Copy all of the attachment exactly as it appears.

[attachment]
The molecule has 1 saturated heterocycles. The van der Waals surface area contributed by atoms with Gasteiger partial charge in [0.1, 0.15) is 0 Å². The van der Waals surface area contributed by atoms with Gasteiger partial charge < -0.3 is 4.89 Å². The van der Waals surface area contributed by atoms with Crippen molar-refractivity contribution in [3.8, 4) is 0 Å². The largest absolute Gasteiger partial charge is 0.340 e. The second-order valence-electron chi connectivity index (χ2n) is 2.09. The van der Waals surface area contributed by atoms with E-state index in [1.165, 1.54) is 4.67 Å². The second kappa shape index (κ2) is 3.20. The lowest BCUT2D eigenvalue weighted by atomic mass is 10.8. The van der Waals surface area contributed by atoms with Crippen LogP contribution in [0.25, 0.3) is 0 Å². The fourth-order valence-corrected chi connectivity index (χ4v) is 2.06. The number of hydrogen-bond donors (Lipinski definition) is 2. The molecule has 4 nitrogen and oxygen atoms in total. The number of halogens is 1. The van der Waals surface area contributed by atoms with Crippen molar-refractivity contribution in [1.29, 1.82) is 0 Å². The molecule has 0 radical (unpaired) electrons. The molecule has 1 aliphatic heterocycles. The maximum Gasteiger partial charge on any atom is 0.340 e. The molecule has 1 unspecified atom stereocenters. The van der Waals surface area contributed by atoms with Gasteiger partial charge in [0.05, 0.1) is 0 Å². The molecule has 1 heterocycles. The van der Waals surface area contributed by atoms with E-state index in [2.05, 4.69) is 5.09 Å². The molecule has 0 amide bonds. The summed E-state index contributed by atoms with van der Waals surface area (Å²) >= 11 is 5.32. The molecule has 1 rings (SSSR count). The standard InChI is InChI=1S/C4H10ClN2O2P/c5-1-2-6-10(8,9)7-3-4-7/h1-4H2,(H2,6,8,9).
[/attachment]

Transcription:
The molecule has 1 saturated heterocycles. The van der Waals surface area contributed by atoms with Gasteiger partial charge in [0.1, 0.15) is 0 Å². The van der Waals surface area contributed by atoms with Gasteiger partial charge < -0.3 is 4.89 Å². The van der Waals surface area contributed by atoms with Crippen molar-refractivity contribution in [3.8, 4) is 0 Å². The largest absolute Gasteiger partial charge is 0.340 e. The second-order valence-electron chi connectivity index (χ2n) is 2.09. The van der Waals surface area contributed by atoms with E-state index in [1.165, 1.54) is 4.67 Å². The second kappa shape index (κ2) is 3.20. The lowest BCUT2D eigenvalue weighted by atomic mass is 10.8. The van der Waals surface area contributed by atoms with Crippen LogP contribution in [0.25, 0.3) is 0 Å². The fourth-order valence-corrected chi connectivity index (χ4v) is 2.06. The number of hydrogen-bond donors (Lipinski definition) is 2. The molecule has 4 nitrogen and oxygen atoms in total. The number of halogens is 1. The van der Waals surface area contributed by atoms with Crippen molar-refractivity contribution in [1.29, 1.82) is 0 Å². The molecule has 0 radical (unpaired) electrons. The molecule has 1 aliphatic heterocycles. The maximum Gasteiger partial charge on any atom is 0.340 e. The molecule has 1 unspecified atom stereocenters. The van der Waals surface area contributed by atoms with Gasteiger partial charge in [0.05, 0.1) is 0 Å². The molecule has 1 heterocycles. The van der Waals surface area contributed by atoms with E-state index in [2.05, 4.69) is 5.09 Å². The molecule has 0 amide bonds. The summed E-state index contributed by atoms with van der Waals surface area (Å²) >= 11 is 5.32. The molecule has 1 rings (SSSR count). The standard InChI is InChI=1S/C4H10ClN2O2P/c5-1-2-6-10(8,9)7-3-4-7/h1-4H2,(H2,6,8,9).